Office for Standards in Education (Ofsted)
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Sir Martyn Oliver's speech at the NAHT conference

Sir Martyn Oliver recently (04 May 2024) spoke about the Big Listen, the changes Ofsted is making and taking the time to collaboratively build a better education system for all.


Good morning (bore da).

Thank you for the invitation to speak to you all today.

I also want to thank you Paul and all your colleagues for the spirit of openness and cooperation that you have shown since I took up the role. I first met with you Paul in my first week and we agreed to keep that engagement going through frequent discussions and constructive challenge.

This dialogue has been really positive and valuable as I begin my 5th month, and I hope we will still be able to say that in my 5th year.

A shared goal

I say that, because I see working with you, as a union, and as individual heads and leaders, as vital.

After all, we all have the same aims. We all care about the same thing: children.

It is our goal to make sure that every child has a great education and is well cared for. That every child has access to as many opportunities as possible. That every child has the best possible childhood, because children only get one chance at childhood.

And I know that you all have this same goal.

The most vulnerable

But I do want to make sure that we never lose sight of that. And in particular, that we all do all we can for the most vulnerable children.

And I mean that in the broadest sense. In the many different ways that vulnerability presents itself. Children facing challenges as a result:

  • of cost of living difficulties
  • of mental health struggles
  • of special educational needs and disabilities
  • of caring responsibilities
  • of feeling excluded
  • of the legacies of COVID
  • of family dynamics
  • and of course of child poverty, something I’m really worried about, and that has knock on impacts on every area and aspect of children’s lives, and their futures

So, there are many factors that can make a child vulnerable, that can put them at a disadvantage. But it’s up to us to do what we can to make sure these factors don’t prevent them from achieving everything they can.

I know the lengths you go to support all the children in your schools to succeed. Especially the most vulnerable amongst them.

I know how hard the job is for those of you serving disadvantaged communities, delivering the highest academic and behavioural standards.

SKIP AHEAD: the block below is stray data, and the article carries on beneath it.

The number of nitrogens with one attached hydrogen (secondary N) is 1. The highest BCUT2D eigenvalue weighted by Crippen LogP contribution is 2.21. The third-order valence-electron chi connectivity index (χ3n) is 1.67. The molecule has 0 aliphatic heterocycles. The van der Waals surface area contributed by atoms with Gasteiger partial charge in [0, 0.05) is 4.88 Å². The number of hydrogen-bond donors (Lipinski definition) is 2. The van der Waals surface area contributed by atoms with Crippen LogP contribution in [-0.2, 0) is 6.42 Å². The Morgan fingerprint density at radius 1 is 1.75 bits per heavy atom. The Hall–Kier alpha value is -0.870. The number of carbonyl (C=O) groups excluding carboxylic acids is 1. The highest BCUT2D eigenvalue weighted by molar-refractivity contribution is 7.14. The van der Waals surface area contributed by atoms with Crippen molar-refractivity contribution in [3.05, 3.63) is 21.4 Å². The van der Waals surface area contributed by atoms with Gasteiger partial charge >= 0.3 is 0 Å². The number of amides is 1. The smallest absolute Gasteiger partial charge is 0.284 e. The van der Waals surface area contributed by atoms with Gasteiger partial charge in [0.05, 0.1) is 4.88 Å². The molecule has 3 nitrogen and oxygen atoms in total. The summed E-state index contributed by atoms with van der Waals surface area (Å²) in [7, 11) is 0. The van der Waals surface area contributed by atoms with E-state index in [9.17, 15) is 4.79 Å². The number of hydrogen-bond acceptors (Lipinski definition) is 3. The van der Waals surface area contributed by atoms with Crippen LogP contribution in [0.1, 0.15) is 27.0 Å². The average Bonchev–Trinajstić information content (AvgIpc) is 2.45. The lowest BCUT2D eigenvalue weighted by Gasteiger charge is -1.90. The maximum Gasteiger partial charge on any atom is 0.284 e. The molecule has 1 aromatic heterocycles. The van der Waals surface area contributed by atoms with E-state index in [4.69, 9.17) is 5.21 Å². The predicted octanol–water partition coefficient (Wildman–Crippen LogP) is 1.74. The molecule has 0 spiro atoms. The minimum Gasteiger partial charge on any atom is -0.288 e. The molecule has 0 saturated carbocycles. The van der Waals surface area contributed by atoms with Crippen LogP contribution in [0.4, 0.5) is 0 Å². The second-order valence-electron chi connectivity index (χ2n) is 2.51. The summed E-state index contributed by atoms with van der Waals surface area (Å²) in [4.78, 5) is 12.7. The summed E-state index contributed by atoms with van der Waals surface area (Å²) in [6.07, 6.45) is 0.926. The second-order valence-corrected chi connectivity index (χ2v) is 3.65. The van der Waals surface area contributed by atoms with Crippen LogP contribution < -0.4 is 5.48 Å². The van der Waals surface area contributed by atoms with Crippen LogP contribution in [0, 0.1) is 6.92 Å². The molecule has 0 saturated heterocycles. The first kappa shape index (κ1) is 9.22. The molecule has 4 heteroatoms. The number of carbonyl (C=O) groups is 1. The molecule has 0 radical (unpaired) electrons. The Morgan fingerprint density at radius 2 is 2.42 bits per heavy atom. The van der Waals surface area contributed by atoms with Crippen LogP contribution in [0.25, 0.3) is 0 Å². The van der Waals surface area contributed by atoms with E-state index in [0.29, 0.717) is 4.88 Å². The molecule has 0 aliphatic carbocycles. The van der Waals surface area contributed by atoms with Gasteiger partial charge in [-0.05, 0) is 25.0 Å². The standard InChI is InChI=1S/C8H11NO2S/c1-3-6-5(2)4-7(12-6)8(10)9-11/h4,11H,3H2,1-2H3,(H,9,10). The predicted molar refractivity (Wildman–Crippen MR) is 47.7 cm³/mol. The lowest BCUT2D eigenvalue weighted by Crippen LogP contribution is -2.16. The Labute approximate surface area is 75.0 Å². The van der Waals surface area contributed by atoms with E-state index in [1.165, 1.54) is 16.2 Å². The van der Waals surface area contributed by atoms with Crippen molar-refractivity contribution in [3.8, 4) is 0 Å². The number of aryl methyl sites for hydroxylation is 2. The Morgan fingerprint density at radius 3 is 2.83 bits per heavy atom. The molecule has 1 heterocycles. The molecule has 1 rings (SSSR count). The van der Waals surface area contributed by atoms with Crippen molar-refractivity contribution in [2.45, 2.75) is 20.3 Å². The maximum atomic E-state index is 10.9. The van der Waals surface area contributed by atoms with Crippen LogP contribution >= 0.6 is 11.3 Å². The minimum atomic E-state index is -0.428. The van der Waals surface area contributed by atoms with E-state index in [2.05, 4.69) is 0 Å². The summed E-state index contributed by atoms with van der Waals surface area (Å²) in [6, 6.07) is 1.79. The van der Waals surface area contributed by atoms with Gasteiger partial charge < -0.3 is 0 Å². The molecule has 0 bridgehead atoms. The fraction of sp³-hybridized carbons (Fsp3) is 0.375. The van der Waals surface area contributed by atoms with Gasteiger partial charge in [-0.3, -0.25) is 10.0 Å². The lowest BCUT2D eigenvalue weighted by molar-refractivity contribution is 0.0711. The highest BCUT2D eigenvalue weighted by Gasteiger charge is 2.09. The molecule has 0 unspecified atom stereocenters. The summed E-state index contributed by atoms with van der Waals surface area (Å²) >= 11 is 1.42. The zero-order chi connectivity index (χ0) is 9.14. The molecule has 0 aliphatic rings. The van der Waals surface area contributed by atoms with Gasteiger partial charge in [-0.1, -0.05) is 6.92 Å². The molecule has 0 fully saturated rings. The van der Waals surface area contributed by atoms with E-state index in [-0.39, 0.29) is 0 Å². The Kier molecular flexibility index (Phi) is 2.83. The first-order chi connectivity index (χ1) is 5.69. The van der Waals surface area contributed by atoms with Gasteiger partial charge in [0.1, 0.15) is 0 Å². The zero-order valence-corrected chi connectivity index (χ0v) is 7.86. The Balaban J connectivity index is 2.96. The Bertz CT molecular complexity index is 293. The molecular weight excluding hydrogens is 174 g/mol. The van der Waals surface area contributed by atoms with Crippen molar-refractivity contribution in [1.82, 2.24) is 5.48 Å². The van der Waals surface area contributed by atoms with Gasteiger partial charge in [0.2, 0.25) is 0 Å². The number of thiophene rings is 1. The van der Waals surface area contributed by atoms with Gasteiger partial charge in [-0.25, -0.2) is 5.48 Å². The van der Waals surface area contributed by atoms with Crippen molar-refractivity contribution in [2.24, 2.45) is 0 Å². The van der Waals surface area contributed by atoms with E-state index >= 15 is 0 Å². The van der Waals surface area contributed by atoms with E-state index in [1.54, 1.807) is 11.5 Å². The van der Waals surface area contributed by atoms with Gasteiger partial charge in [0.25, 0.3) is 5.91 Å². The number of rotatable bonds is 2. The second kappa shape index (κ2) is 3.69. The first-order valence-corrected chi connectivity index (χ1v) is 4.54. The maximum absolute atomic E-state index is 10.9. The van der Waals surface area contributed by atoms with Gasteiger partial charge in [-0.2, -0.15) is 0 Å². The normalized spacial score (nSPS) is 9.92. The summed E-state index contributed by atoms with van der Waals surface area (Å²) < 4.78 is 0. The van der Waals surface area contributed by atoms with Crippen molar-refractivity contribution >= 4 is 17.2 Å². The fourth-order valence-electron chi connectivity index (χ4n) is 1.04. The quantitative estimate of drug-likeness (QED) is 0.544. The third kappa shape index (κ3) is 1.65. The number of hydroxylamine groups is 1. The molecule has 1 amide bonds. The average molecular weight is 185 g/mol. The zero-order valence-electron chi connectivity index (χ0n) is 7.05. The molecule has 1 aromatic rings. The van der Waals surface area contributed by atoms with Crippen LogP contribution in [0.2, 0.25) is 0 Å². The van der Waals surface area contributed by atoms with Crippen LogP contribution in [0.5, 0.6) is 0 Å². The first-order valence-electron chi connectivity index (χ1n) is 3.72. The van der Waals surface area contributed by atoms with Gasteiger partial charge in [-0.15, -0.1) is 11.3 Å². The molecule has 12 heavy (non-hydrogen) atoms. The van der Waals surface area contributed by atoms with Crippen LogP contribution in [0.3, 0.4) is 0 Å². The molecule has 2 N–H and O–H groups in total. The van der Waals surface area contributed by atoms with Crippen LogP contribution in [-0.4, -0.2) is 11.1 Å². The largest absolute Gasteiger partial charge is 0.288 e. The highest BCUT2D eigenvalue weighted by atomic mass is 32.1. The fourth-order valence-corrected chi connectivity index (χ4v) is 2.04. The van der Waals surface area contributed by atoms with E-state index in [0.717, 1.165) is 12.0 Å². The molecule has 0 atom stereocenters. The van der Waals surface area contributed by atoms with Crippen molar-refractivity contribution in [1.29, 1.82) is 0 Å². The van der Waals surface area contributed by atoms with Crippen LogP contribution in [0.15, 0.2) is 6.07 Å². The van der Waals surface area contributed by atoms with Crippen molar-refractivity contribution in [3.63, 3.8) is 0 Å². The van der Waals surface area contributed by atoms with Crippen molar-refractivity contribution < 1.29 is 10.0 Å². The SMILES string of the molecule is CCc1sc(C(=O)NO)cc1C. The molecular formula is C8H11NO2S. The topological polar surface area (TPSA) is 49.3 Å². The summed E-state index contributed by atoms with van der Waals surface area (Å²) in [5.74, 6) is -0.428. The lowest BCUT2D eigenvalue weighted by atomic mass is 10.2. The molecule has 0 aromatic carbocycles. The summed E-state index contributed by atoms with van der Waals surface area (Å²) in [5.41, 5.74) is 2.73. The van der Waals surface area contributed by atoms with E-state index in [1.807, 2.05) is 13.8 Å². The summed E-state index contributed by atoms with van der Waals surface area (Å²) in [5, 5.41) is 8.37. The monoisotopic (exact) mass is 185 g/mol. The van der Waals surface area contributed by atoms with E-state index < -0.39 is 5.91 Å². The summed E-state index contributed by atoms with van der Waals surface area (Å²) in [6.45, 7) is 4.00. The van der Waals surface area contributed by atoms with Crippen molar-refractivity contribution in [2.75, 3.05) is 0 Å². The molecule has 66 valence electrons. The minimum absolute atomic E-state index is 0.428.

So, Ofsted will use the insights we gather, area by area and community by community, to recognise the difficulty of teaching and leading in those contexts. And we will champion those schools that deliver the highest standards for vulnerable children.

How we realise that ambition and get it right is one of the reasons we launched the Big Listen.

We’re listening

Hopefully many of you have already taken the opportunity to tell us your thoughts through the Big Listen. We’ve had over 15,000 responses so far. That includes over 4,000 from teachers and leaders like you, nearly 3,000 from parents, and most importantly, over 3,000 responses to our children’s survey.

This is already the single biggest consultation Ofsted has ever conducted – and we are still only two thirds of the way through.

If you’ve not responded, please add your voice! It’s a genuine chance to let us know what you think. And please ask your colleagues, your parents, and your students to respond too.

As I’ve said before, nothing, nothing, is off the table. The consultation includes questions on a whole range of topics, but you can answer as many or as few of them as you like. And if you want to tell us about something not covered in the questions, then there are free-text boxes in every section.

Indeed, if you want to put the same answer in every box, as at least one person already has, that’s your right. But please don’t miss this chance to contribute. Because it will lead to real action.